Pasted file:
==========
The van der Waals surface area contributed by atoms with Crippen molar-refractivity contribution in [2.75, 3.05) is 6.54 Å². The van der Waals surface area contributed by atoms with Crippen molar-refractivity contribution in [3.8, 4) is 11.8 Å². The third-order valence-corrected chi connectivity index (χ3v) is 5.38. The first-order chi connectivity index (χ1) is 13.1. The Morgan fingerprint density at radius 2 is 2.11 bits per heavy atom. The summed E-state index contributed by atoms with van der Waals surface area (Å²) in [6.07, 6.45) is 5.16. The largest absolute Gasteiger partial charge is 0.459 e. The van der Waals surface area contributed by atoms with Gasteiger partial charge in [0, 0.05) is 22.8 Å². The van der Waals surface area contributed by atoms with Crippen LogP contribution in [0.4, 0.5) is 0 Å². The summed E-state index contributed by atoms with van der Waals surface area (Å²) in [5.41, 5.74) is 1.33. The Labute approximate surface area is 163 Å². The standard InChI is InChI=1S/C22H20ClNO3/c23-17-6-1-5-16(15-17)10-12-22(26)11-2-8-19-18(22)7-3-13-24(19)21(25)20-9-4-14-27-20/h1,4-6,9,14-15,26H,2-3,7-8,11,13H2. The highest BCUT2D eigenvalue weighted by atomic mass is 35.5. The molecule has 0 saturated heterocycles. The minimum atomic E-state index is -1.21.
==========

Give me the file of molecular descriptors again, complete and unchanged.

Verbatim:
The van der Waals surface area contributed by atoms with Crippen molar-refractivity contribution in [2.75, 3.05) is 6.54 Å². The van der Waals surface area contributed by atoms with Crippen molar-refractivity contribution in [3.8, 4) is 11.8 Å². The third-order valence-corrected chi connectivity index (χ3v) is 5.38. The first-order chi connectivity index (χ1) is 13.1. The Morgan fingerprint density at radius 2 is 2.11 bits per heavy atom. The summed E-state index contributed by atoms with van der Waals surface area (Å²) in [6.07, 6.45) is 5.16. The largest absolute Gasteiger partial charge is 0.459 e. The van der Waals surface area contributed by atoms with Gasteiger partial charge in [0, 0.05) is 22.8 Å². The van der Waals surface area contributed by atoms with Crippen LogP contribution in [0.4, 0.5) is 0 Å². The summed E-state index contributed by atoms with van der Waals surface area (Å²) in [5.41, 5.74) is 1.33. The Labute approximate surface area is 163 Å². The standard InChI is InChI=1S/C22H20ClNO3/c23-17-6-1-5-16(15-17)10-12-22(26)11-2-8-19-18(22)7-3-13-24(19)21(25)20-9-4-14-27-20/h1,4-6,9,14-15,26H,2-3,7-8,11,13H2. The highest BCUT2D eigenvalue weighted by atomic mass is 35.5. The molecule has 0 saturated heterocycles. The minimum atomic E-state index is -1.21.